Australia has agreed to a U.S. request to join a coalition of countries protecting oil tankers and cargo ships from attack by Iran in the Straits of Hormuz.
Australian Prime Minister Scott Morrison has emphasized that his country's involvement will be "modest, meaningful and time limited".
Canberra says it will send one surveillance aircraft to the strait for a month, as well as a fast patrol ship for six months.
Besides this "limited" contribution, Canberra also agreed to provide intelligence and other assistance, as the United States faces an uphill battle trying to muster support for its "maritime policing" initiative.
This mission will see the Australian Defence Force work alongside its global partners to assure the security of merchant vessels in the Strait of Hormuz.
The Islamic Republic, meanwhile, believes the U.S. is simply trying to enforce its unilateral oil sanctions through military pressure after failing to do it via political extortion.
"We support the concept of an global maritime presence in the region that would enable the worldwide community to respond to incidents and threats as they occur to ensure freedom of navigation and the free flow of commerce", he said.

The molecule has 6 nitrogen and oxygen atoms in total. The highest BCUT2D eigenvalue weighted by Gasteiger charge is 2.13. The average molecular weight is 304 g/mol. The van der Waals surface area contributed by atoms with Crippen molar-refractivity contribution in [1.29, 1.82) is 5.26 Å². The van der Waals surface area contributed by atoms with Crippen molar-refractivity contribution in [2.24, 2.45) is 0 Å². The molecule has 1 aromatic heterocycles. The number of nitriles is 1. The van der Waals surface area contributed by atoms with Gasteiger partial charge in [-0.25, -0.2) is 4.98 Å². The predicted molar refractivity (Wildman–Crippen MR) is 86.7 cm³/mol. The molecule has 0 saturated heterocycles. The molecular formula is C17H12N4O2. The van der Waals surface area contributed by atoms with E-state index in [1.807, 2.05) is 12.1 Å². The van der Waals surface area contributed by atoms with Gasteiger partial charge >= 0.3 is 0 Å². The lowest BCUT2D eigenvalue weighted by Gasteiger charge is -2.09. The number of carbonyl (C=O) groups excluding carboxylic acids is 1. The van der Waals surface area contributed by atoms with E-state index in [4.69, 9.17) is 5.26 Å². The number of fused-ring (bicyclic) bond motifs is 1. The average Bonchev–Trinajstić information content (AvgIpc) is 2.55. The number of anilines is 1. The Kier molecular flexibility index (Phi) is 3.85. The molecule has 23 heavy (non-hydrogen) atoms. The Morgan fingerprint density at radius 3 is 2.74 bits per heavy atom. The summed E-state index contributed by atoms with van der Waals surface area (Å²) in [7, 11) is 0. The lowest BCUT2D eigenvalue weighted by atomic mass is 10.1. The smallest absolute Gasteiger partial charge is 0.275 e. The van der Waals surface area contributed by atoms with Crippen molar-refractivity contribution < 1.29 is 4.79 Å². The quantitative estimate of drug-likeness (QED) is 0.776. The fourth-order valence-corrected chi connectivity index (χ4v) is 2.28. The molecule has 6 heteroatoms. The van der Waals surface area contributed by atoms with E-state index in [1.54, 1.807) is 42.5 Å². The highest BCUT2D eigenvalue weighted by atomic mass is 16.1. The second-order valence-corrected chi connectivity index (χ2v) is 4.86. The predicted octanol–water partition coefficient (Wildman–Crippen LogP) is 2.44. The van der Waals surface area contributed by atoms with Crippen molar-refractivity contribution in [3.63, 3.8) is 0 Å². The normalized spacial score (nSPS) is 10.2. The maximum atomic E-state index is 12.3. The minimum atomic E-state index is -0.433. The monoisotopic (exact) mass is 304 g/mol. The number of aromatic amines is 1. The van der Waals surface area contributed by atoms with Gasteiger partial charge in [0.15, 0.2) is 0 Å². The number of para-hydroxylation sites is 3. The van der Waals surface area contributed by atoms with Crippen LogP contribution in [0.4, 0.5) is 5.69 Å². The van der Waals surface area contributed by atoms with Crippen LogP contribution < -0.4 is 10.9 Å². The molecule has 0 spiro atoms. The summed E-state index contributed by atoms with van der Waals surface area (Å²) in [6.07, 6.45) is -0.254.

The move follows a spate of incidents - including the seizure of ships - involving Iran and Western powers, in particular Britain and the USA, centred on the vital Gulf channel. The United States has blamed Iran for the incidents.
There will be about 200 Australians involved in the operation, with 177 Defence personnel on the warship and 10 on the surveillance aircraft.
US President Donald Trump pulled the US out of the deal and re-imposed sanctions previous year.
Morrison said his cabinet's decision was based on the need to respond to a potential threat to the national economy. Iran is expected to communicate its position of opposing a US -led coalition to protect shipping in the strait from Iranian military forces. US President Donald Trump has been trying to mount a campaign of "maximum pressure" against Tehran since he withdrew the US from a landmark 2015 deal placing curbs on Iran's nuclear programme and began reimposing sanctions, urging reluctant Western allies to follow suit.
Since then, Gibraltar officials released the Iranian tanker last week on the promise it would not travel to Syria.
The area has been a hotspot in recent months of rising tensions between the Unites States and Iran, with drones shot down and oil tankers bombed.